We have a 10-year-old Buderus GB142 wall-hung gas boiler that is suffering from myriad corrosion issues. The HVAC service folks recommend either dumping in $3,300+ for a “major renovation”, including replacement of the manifold and everything connecting to the boiler, or spending $15,500 (minus $2,750 in rebates under the poor-renters-should-subsidize-rich-homeowners political theory that prevails in Massachusetts) on a new 150,000(ish) BTU high efficiency system.
Does anyone have experience with these beasts? Are they worth fixing? Are we going to pay $3,300 now and then $15,500 a year from now when something else blows up?
Also, if we do decide to replace, Lochinvar or Bosch? (presumably we don’t want to go back into the Buderus money sinkhole, though on the other hand Bosch liked them well enough to buy them!)
Note that my glorious plan to replace this with an old-style standard efficiency boiler ($2,000 part every 20 years) seems to be impractical. It has to go into a small closet (no basement in this house due to architectural genius back in the 1960s) and the latest code would require fan-driven make-up air. So it wouldn’t be any cheaper than having a high-efficiency unit, according to the HVAC guys (and, for some reason, everyone who comes out to fix boilers on Christmas Day or crawl around in attics in July seems to identify as male; where is Hillary to address this injustice?).
[Separately, this is a great illustration of why official CPI is grossly understated for homeowners. The cost of maintaining a house has skyrocketed (very labor-intensive in a country where a worker can cost $30,000/year in health insurance premium before the first dollar of wages has been paid). The cost of paying real estate taxes has gone up dramatically (and about to go up 30% more in our town due to the approval of a $110 million school project (to renovate a school building occupied by 440 town-resident K-8 students!)). None of this is reflected in CPI (background) because they look at what we would pay to rent our house if we could find a landlord sufficiently passionate about losing money to want to buy it, maintain it, and rent it out.]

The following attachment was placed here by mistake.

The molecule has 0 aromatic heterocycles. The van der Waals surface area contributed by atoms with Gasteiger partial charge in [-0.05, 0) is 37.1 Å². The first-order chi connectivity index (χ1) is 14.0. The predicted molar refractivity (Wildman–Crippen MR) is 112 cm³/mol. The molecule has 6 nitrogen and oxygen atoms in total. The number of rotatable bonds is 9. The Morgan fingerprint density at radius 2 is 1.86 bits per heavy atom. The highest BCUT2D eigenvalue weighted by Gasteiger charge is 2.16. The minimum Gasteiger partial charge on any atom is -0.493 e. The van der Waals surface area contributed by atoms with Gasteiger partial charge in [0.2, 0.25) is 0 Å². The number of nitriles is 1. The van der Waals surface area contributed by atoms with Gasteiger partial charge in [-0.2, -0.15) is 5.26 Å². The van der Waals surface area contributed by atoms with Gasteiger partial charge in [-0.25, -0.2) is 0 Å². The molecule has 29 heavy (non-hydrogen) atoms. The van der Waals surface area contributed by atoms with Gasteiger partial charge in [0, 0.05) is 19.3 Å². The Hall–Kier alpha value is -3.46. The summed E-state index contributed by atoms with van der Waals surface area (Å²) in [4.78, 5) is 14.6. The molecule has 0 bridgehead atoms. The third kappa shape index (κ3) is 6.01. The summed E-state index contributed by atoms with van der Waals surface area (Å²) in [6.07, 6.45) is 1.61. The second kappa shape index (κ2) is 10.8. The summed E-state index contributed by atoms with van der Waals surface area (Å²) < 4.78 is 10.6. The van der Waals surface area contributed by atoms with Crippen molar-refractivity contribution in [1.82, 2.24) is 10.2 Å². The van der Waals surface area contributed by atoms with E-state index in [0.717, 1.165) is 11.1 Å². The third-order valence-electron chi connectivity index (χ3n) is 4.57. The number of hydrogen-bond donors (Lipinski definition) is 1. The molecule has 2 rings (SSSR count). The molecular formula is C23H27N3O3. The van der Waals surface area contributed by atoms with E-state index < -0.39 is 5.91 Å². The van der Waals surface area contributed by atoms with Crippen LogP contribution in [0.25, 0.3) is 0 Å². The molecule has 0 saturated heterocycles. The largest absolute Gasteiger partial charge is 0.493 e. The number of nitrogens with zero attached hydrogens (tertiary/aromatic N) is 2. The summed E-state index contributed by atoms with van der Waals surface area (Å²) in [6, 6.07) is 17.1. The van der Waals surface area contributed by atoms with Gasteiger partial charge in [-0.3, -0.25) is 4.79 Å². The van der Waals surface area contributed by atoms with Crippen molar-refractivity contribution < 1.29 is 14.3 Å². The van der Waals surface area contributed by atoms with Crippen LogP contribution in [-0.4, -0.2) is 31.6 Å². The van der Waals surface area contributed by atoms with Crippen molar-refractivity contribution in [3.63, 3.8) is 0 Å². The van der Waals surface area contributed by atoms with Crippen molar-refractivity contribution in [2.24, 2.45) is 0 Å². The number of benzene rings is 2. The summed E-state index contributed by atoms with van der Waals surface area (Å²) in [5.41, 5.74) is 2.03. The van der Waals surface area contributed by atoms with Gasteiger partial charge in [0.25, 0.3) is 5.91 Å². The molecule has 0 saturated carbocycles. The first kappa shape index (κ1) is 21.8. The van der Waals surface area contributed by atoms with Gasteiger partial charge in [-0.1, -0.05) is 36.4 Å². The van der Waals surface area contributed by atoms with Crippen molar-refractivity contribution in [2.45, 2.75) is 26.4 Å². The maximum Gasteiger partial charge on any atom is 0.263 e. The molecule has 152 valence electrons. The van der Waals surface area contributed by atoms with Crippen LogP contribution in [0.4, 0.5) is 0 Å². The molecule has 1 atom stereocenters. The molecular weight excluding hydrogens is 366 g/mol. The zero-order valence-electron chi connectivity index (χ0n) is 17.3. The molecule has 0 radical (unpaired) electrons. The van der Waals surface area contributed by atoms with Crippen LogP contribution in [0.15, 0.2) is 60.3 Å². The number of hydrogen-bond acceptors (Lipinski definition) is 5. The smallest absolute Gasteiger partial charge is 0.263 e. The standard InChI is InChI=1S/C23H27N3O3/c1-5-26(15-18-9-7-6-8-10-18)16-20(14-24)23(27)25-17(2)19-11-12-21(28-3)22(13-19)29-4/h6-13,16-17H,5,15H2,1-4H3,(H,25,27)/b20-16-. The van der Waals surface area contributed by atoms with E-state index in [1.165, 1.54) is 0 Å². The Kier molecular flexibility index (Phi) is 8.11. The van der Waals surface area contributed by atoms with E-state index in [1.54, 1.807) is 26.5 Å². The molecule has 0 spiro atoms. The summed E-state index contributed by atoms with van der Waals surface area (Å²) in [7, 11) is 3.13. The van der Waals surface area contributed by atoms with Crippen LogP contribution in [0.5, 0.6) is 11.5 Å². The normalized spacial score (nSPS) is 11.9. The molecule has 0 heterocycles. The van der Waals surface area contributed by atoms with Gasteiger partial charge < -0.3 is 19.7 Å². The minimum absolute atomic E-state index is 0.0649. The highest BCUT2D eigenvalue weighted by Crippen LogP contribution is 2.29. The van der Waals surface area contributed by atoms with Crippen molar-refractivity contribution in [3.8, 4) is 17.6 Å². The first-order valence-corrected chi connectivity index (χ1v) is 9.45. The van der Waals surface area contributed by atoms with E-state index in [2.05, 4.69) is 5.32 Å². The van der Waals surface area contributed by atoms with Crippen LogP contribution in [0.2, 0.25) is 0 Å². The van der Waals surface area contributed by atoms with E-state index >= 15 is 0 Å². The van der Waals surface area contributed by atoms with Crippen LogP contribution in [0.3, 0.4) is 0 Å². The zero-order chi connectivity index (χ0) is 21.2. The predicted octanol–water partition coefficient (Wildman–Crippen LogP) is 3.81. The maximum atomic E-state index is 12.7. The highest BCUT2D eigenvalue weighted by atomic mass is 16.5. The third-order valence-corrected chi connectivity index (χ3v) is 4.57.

Update: Readers commented about what a rip-off the above quote was, for the Lockinvar 155,000 BTU boiler and associated fittings. So I got a competitive quote from a regular plumbing contractor who is excellent: $20.750. And I got a second quote from a friend’s heating guy: $15,000 plus or minus. Apparently this is the price in the Boston suburbs. We decided to go with the HVAC company’s $15,500 plan. Typical Americans can’t afford to live in America, is my conclusion. It just looks like we can because we’re using legacy infrastructure that hasn’t worn out or fallen down yet.Full post, including comments